Trump and Boeing, Brexit and UK Airlines: Damage Report
President Donald Trump’s first week in office was certainly eventful. The way the week ended, with thousands of Americans protesting Trump’s executive order on immigration and travel, was probably not how he planned it.
Among Trump’s list of countries from which air travel is restricted are Iran and Iraq. Both have large, firm orders with Boeing Co. (NYSE: BA). Following the deposition of Saddam Hussein, Iraq ordered 40 Boeing passenger planes, 10 787s and 30 737s. At the end of December, all 10 787s and 18 of the 737s remain to be delivered.
The 10 undelivered 787-8s in Iraq’s order have a current list price value of $224.6 million each, or about $2.5 billion in total. The 18 undelivered 737-800s are priced at $96 million each for a total order value of about $1.73 billion.
Iran and Boeing struck a deal at the end of last year for 80 Boeing jets, 50 737 MAXs, 15 777-300ERs and 15 777-9s. As of December 31, the company has not included the listing of orders by country. This deal, worth $16.6 billion at list prices, is surely the most vulnerable to cancellation.
On the other side of the Atlantic, the departure of the United Kingdom from the European Union (aka Brexit) threatens to force investors in two of Europe’s leading low-cost carriers to sell their shares. Ryanair Holdings PLC (NASDAQ: RYAAY) and London-traded easyJet operate under European licenses and flying rights that require majority control and ownership by EU nationals.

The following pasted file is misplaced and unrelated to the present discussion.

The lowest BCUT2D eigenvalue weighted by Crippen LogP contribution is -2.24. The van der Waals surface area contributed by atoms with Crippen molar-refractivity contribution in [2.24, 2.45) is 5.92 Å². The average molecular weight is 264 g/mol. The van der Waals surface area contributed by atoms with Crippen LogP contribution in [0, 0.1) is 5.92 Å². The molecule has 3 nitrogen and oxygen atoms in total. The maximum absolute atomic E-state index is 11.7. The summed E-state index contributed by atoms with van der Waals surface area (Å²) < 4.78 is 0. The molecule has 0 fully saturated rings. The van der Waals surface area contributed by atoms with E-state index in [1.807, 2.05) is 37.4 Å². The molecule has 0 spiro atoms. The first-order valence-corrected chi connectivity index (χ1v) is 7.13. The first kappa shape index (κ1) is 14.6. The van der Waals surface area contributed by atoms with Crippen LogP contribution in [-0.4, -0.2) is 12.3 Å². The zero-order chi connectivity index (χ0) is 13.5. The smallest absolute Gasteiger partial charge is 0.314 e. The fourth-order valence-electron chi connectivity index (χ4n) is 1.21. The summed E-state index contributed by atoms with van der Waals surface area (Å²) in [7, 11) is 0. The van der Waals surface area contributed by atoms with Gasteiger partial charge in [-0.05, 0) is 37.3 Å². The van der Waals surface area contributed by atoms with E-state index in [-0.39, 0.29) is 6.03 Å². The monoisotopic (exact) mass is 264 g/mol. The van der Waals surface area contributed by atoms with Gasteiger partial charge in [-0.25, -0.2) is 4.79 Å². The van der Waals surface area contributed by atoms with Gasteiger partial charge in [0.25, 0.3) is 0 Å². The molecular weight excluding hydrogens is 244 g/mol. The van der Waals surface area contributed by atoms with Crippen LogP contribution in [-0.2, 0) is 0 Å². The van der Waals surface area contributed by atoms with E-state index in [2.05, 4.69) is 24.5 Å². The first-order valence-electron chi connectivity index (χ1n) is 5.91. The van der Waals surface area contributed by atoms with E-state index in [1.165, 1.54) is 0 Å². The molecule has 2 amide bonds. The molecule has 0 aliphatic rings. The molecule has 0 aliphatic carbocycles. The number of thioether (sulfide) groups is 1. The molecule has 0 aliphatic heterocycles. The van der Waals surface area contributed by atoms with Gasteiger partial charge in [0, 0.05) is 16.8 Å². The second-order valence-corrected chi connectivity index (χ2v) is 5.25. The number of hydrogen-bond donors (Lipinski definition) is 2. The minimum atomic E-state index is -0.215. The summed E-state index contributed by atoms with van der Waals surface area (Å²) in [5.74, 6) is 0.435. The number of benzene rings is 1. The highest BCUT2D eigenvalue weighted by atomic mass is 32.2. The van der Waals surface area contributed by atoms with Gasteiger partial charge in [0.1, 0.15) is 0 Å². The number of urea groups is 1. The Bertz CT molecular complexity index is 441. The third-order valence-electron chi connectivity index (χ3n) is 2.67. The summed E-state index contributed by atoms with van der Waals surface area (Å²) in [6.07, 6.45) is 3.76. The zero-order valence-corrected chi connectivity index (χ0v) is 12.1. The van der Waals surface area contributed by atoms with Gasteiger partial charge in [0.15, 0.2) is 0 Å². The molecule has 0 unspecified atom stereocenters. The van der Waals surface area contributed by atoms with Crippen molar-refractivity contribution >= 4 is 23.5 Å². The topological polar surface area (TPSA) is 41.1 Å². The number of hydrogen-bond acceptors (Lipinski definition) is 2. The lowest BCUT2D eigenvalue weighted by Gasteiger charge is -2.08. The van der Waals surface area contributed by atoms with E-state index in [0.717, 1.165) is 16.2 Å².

If Brexit happens, as seems likely, Dublin-based Ryanair’s percentage of stock owned by EU nationals drops from 60% to 40%, according to a report in the Financial Times. It is also worth noting that Ryanair is one of Boeing’s largest customers with unfilled orders for 100 737s and 100 737 MAXs on the company’s December order book.
U.K.-based easyJet is currently 84% owned by EU nationals, but the percentage drops to 49% after Brexit. However the airline’s founder and largest stockholder is dual UK-Cypriot national, which is now classified as a U.K. owner. Following Brexit, and assuming no change in this status, easyJet will be just 16% owned by EU nationals.
London-based IAG, owner of British Airways, also must force non-EU investors to sell their shares within 10 days if the airline’s license is threatened, but the firm has declined to say what percentage of its shareholders would meet the EU national requirement.
The U.K. airlines affected by the licensing restrictions face the real likelihood of having to buy back their British shareholders’ stock at a premium.
Unintended, unforeseen consequences, both for Trump and Brexit. And for investors and shareholders.